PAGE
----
I’m on record as saying the Seahawks would be fortunate to have as many Huskies on their team as possible. I’m also on record as a huge know-nothing homer, so maybe they’re best not to listen to me. Anyway, with the 2017 NFL Draft in our rearview, here’s a breakdown on where all of our beloved Huskies will be calling home, at least for Training Camp, if not for many years beyond.
John Ross got us started by the Cincinnati Bengals picking him 9th overall in the first round. If the Seahawks couldn’t have him, I’m glad to see him in the AFC. Quite frankly, too many AFC teams would drop the ball on this, forcing a lot of Huskies into direct competition with the Seahawks. This is an awesome fit, though, for the Bengals. He gets to play opposite A.J. Green and will open up a lot for his partner in crime by opposing defenses game-planning against his speed. This could really further Green’s career, as he’s prone to foot injuries and will likely be slowed further due to age. Green could become a top possession receiver with Ross blowing out coverages over the top.
No more Huskies taken until the second round, where three guys were selected with the top 11 picks on Day 2. Kevin King went to Green Bay, two spots above where Seattle picked. Obviously, he wasn’t a top priority for the Seahawks, otherwise they would’ve made more of an effort to pick him at 26 or again at 31 when they traded down. It’s pretty clear, in hindsight, that the Seahawks had Malik McDowell targeted all along, and King was more of a backup pick. I hope this doesn’t bite them in the ass, as I could easily see King being a Pro Bowl player for years to come, while McDowell feels like more of a longshot (with, admittedly, a higher upside if he reaches his full potential).
Then, to make matters worse, one pick after the Seahawks took McDowell, the Arizona Cardinals moved up to nab Budda Baker. Great, so we get to play against Budda twice a year. They are going to LOVE him in Arizona. I think I’m more jealous of this pick than even the King one, as after Ross, Budda was a close second as far as my favorite Huskies are concerned. That guy just has a nose for the ball, a nose for making a big play, and a nose for beating the shit out of guys. What that means for his long-term health is another issue, but I wouldn’t have let that stop me from taking him high in this draft.
Then, with the 43rd overall selection, the Eagles took Sidney Jones, who had the achilles injury (and thus MIGHT start the season out on the PUP list), but figures to be a long-term lockdown corner for many years to come. Part of me hoped he would’ve dropped a little further, with the Seahawks either landing him at 58, or packaging 58 with another pick to move up into the low 50s or high 40s, but alas, at 43, that’s probably a lot more than the Seahawks were willing to move. Also, aside from the injury issue this year, my main concern with Jones is that he primarily played the Richard Sherman side of the field, so how would he take to playing opposite? I’m pretty sure he would’ve been fine, but you never know.
From there, a pretty long gap without another Husky taken. As time went on, and Friday moved into Saturday, more and more people were questioning the decision of Elijah Qualls coming out a year early. He eventually fell all the way to pick # 214, also belonging to the Eagles. I attribute a little bit of this to being wary after Danny Shelton really hasn’t done much of anything of impact with the Cleveland Browns since he was picked in the first round. Either way, I think they got a great guy at a tremendous value. He tops out as a Sam Adams type player if he can put it all together. Either way, the Eagles didn’t risk much by using a late 6th round pick.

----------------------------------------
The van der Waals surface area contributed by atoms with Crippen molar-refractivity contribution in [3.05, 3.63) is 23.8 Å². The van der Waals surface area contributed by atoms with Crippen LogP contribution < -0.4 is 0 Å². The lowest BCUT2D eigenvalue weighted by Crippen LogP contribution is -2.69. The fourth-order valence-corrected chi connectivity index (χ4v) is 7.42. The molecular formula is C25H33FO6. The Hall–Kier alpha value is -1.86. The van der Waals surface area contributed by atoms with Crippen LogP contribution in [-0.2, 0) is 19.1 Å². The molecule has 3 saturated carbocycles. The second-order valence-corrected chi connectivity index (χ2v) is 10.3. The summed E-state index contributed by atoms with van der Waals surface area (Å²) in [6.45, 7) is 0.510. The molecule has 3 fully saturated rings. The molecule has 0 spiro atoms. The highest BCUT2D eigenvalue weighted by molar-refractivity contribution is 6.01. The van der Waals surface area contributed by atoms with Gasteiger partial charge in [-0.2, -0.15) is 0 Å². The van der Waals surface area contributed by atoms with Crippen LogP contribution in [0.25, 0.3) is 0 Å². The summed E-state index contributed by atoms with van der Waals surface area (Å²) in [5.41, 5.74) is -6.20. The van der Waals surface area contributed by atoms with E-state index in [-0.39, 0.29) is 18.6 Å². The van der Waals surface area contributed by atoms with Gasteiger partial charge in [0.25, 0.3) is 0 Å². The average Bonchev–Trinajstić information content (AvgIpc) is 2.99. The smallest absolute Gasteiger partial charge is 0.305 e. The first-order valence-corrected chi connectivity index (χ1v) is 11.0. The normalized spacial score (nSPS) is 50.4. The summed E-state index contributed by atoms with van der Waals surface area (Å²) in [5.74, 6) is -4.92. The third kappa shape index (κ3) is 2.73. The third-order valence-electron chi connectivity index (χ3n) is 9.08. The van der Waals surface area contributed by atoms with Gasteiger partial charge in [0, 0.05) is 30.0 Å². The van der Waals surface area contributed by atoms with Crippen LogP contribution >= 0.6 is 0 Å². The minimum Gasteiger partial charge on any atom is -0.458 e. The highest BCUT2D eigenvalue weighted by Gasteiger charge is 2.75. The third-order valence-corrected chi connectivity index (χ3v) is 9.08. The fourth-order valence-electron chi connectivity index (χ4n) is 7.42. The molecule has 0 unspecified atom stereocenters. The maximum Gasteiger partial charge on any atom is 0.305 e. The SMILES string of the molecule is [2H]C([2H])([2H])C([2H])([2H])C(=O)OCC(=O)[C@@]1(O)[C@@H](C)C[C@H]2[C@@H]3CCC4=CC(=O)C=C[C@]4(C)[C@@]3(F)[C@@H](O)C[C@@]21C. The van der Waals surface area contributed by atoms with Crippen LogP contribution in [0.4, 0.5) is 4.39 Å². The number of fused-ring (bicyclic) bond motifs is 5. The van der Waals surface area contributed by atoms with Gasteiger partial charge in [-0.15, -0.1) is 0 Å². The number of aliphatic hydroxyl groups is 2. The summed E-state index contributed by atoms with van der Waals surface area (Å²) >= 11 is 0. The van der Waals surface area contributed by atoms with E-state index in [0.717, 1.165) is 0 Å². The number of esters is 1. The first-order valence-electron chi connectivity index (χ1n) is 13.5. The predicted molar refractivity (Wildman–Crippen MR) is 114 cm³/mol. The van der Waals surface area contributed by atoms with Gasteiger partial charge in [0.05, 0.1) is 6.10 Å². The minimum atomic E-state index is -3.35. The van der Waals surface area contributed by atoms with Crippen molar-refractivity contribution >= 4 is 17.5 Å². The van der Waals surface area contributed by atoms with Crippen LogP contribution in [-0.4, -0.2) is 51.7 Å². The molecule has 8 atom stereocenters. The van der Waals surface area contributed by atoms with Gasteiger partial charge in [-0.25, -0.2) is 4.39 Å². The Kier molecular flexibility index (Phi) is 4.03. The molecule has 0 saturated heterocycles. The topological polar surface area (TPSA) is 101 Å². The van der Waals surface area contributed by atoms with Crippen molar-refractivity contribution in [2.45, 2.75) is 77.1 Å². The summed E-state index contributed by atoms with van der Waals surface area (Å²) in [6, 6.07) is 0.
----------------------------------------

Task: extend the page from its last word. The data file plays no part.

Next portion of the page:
That’s it for the Husky draft picks. Not too shabby, though. Five guys, four of them on defense. I’d expect this to be a trend going forward as Chris Petersen keeps reloading this team with top talent.
In the undrafted sector, tight end Darrell Daniels signed with the Colts. Even without knowing their situation at tight end, he would seem like a longshot. He’ll really, I would think, have to make his hay by improving his blocking a great deal, as I think he’s a sneaky good offensive weapon down field.
Jake Eldrenkamp, left guard who really developed into a nice interior lineman by his senior season, signed with the L.A. Rams. He’s got good size and athleticism and it wouldn’t shock me to see him get stashed on the practice squad for them and maybe make a bigger impact in his second season, if everything breaks right.
Perhaps the biggest shock of this whole thing is Deontae Cooper, the oft-injured running back and HUGE fan favorite, who ended up transferring to San Jose State in his final season in 2016 (part Fresh Start, part being blocked out by the younger UW running backs), I guess is getting an invite to Training Camp with the Oakland Raiders? I’m not sure, exactly, what the deal is, as news is pretty spotty.
Safety Brandon Beaver (who I totally forgot was a senior last year) is getting a shot with Budda Baker’s Arizona Cardinals, so that’ll be interesting. Beaver had some nice impact plays last year, but obviously would be considered a pretty big longshot.
Joe Mathis, defensive end, who missed out on the back-half of his final Husky season due to a foot injury, also went undrafted, much to the chagrin of everyone who saw how impactful he was for the Dawgs. He signed with the Houston Texans, to either be an end or an outside linebacker. Either way, I think they’ve got a good one on their hands. That is a STEAL, especially for a team looking for a cheap way to add some pass rush depth. I hope he really knocks their socks off in Training Camp, because I could see him – over the rest of the undrafted Huskies – having the biggest impact right away.